This picture must also be rounded out with specific factors  
pertaining to certain countries: new anti-pollution standards that are  
hitting the European automotive sector, notably in Germany and  
France; social unrest in France; and uncertainty over the Italian  
budget, which has had a lasting impact on interest rates even  
though an agreement was reached with Brussels for 2019. China’s  
efforts to get a grip on lending trends has also contributed to a  
structural slowdown. All of this has tended to drag down survey  
indicators in most countries since early 2018. More recently, growth  
figures are also trending downwards. Towards the end of the year,  
the slowdown even spread to the United States, which has long  
resisted economic headwinds thanks to an expansionist fiscal policy.  
William De Vijlder  
william.devijlder@bnpparibas.com  
Heatmap of manufacturing PMI  
Developed Markets  
Emerging countries  
WD  
NA  
Europe  
Asia-Oceania  
LATAM  
Eurasia  
Middle East & Africa  
Asia  
Feb-18 54.1 55.6 55.3 58.6 59.2 70.8 55.9 60.6 56.1 56.2 56.8 63.4 56.0 65.5 54.9 57.5 53.5 54.1 52.7 53.2 51.6 58.8 53.7 50.2 55.6 49.7 53.6 47.3 53.2 50.0 55.1 51.6 51.7 52.1 51.4 53.5  
Mar-18 53.3 55.7 55.6 56.6 58.0 61.0 53.7 58.2 55.0 54.1 55.1 61.5 54.8 60.3 54.8 63.1 53.2 53.1 53.0 53.4 52.4 57.3 53.7 50.6 51.8 49.2 54.7 46.5 52.8 46.7 54.8 51.0 50.6 51.0 50.7 51.6  
Apr-18 53.5 55.5 56.5 56.2 58.0 54.4 53.8 58.1 52.9 55.3 53.5 60.7 54.4 63.6 53.9 58.3 59.3 53.8 52.9 52.3 51.6 57.2 53.9 51.3 48.9 50.1 54.0 46.2 51.4 49.1 55.1 51.1 49.1 51.6 51.6 52.7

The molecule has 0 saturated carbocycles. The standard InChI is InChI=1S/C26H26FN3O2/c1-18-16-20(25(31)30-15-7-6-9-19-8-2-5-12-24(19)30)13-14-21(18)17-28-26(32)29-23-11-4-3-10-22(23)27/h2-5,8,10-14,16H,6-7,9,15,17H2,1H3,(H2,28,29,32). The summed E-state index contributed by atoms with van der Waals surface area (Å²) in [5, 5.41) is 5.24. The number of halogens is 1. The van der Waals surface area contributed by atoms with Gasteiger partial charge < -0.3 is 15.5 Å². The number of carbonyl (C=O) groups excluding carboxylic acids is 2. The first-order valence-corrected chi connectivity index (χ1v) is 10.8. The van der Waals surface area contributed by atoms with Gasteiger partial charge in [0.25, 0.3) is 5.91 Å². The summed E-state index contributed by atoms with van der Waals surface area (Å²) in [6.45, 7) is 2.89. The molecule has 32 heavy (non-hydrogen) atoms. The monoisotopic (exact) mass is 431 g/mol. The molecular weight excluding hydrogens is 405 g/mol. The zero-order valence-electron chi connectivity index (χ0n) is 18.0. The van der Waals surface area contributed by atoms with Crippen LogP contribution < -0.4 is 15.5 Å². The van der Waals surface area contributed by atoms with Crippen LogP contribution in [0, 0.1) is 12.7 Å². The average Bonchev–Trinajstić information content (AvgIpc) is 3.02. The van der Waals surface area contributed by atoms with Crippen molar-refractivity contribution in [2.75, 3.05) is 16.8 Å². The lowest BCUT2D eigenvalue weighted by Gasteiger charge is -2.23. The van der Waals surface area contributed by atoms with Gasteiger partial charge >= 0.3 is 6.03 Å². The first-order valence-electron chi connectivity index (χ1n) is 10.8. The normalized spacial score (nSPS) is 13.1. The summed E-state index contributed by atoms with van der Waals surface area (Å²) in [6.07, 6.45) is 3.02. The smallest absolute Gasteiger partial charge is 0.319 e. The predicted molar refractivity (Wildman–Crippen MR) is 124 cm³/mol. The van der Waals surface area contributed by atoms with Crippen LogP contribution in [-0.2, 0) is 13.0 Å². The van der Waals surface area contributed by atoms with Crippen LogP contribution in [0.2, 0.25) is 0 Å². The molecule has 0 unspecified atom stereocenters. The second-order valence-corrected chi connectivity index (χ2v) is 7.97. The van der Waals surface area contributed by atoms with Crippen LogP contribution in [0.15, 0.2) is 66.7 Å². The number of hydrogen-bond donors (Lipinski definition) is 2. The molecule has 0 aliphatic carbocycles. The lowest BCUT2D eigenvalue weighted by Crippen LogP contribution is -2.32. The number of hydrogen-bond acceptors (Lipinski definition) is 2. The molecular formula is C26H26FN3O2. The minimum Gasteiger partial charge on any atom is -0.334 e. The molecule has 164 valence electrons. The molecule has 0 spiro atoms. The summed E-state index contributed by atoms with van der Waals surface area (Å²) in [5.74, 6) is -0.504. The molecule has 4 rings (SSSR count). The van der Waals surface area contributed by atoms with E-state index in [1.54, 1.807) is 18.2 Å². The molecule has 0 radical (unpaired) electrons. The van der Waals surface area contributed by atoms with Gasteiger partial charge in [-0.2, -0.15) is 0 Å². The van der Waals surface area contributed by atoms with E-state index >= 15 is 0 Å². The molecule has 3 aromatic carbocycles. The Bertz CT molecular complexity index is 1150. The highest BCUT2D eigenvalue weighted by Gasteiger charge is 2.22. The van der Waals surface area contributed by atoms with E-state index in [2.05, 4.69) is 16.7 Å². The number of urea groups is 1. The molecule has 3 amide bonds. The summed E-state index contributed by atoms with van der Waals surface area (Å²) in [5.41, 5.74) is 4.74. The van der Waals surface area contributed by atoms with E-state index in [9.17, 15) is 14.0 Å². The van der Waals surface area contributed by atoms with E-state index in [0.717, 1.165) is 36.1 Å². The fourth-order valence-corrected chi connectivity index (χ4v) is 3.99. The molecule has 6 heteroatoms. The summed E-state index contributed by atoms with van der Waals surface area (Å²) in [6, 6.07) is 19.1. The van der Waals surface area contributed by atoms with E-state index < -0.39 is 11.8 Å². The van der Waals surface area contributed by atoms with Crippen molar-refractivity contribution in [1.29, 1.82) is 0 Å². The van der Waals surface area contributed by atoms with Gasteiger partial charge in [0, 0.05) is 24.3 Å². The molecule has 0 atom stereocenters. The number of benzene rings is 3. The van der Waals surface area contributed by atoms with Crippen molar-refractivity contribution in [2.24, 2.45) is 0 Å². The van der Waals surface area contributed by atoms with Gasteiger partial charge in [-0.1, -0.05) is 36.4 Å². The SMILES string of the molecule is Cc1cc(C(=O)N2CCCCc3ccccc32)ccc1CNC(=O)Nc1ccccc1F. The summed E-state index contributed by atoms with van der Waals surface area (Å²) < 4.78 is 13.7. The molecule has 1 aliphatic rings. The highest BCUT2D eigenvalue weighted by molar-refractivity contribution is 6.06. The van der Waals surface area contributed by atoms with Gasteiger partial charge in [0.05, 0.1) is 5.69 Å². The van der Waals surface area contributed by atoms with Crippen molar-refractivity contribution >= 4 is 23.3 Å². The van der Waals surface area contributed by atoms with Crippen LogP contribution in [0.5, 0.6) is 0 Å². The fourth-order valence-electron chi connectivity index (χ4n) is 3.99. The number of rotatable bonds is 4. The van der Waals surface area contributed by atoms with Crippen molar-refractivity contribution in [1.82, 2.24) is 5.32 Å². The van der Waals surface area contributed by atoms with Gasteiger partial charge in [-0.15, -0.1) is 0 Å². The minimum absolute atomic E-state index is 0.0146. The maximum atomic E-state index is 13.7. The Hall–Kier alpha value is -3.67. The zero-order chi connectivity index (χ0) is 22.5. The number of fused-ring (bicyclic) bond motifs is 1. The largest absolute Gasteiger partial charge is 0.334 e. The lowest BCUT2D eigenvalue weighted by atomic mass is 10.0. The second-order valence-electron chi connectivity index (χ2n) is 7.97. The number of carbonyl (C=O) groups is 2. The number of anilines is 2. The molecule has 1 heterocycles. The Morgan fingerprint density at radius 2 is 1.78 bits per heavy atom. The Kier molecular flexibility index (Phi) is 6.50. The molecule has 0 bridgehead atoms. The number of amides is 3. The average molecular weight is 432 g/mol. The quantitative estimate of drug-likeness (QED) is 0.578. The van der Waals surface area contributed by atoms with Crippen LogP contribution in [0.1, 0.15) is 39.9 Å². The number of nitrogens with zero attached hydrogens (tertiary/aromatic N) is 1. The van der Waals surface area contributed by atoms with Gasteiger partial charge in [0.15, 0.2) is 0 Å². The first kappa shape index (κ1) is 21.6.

May-18 53.1 56.2 56.4 55.5 57.3 48.2 54.4 56.9 54.2 55.4 52.7 60.3 53.4 62.4 54.2 57.5 54.4 52.8 52.7 50.7 51.0 56.5 53.3 49.8 46.4 49.2 49.6 46.4 53.2 49.4 56.5 51.1 47.8 51.2 51.7 53.9  
Jun-18 53.0 57.1 55.4 54.9 56.6 50.2 52.5 55.9 53.5 56.6 53.3 60.1 53.4 61.6 54.2 57.4 52.8 53.0 52.5 49.8 52.1 56.8 54.2 49.5 46.8 49.4 52.6 46.0 55.0 48.0 57.1 51.0 47.7 53.1 50.3 55.7  
Jul-18 52.8 56.9 55.3 55.1 56.8 55.9 53.3 56.9 53.5 56.3 51.5 58.0 52.9 61.9 53.9 52.0 51.3 52.3 52.3 50.5 52.1 55.4 52.9 48.1 49.0 50.3 58.0 45.4 54.9 49.9 55.8 50.8 48.2 52.3 50.5 54.9  
Aug-18 52.6 56.8 54.7 54.6 56.4 59.3 53.5 55.9 53.9 57.5 50.1 59.1 53.0 64.8 53.0 56.7 52.3 52.5 52.6 51.1 50.7 54.9 51.4 48.9 46.4 50.5 50.4 45.6 55.1 45.2 55.0 50.6 48.5 51.7 51.9 53.7  
Sep-18 52.2 54.8 55.6 53.2 55.0 53.6 52.5 53.7 53.6 56.3 50.0 59.8 51.4 59.7 53.8 59.0 52.1 52.5 52.4 50.9 51.7 53.4 50.5 50.0 42.7 48.7 50.0 45.8 53.4 44.6 55.3 50.0 47.9 52.2 50.7 51.5  
Oct-18 52.1 53.9 55.7 52.0 53.8 66.5 51.2 52.2 53.1 54.9 49.2 57.1 51.8 57.4 51.1 58.3 53.8 52.9 51.9 51.1 50.7 52.5 50.4 51.3 44.3 48.6 52.7 46.2 53.8 42.4 55.0 50.1 48.6 53.1 50.5 53.9  
Nov-18 52.0 54.9 55.3 51.8 54.9 57.9 50.8 51.8 54.0 55.4 48.6 56.1 52.6 57.7 53.6 51.3 53.7 52.2 51.5 52.7 49.7 51.8 49.5 52.6 44.7 49.2 53.7 46.7 55.2 49.5 55.8 50.2 47.1 54.0 50.4 56.5  
Dec-18 51.5 53.6 53.8 51.4 53.9 58.1 49.7 51.5 53.8 54.5 49.2 57.2 51.1 57.8 54.2 49.5 55.1 52.6 51.1 52.6 49.7 49.7 47.6 51.7 44.2 49.6  
46.2 54.5 50.7 54.0 49.7 48.0 53.2 51.2 53.8  
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Source: Markit, BNP Paribas  
QUI SOMMES-NOUS ? Trois équipes d'économistes (économies OCDE, économies émergentes et risque pays, économie bancaire) forment la Direction des Etudes Economiques de BNP Paribas.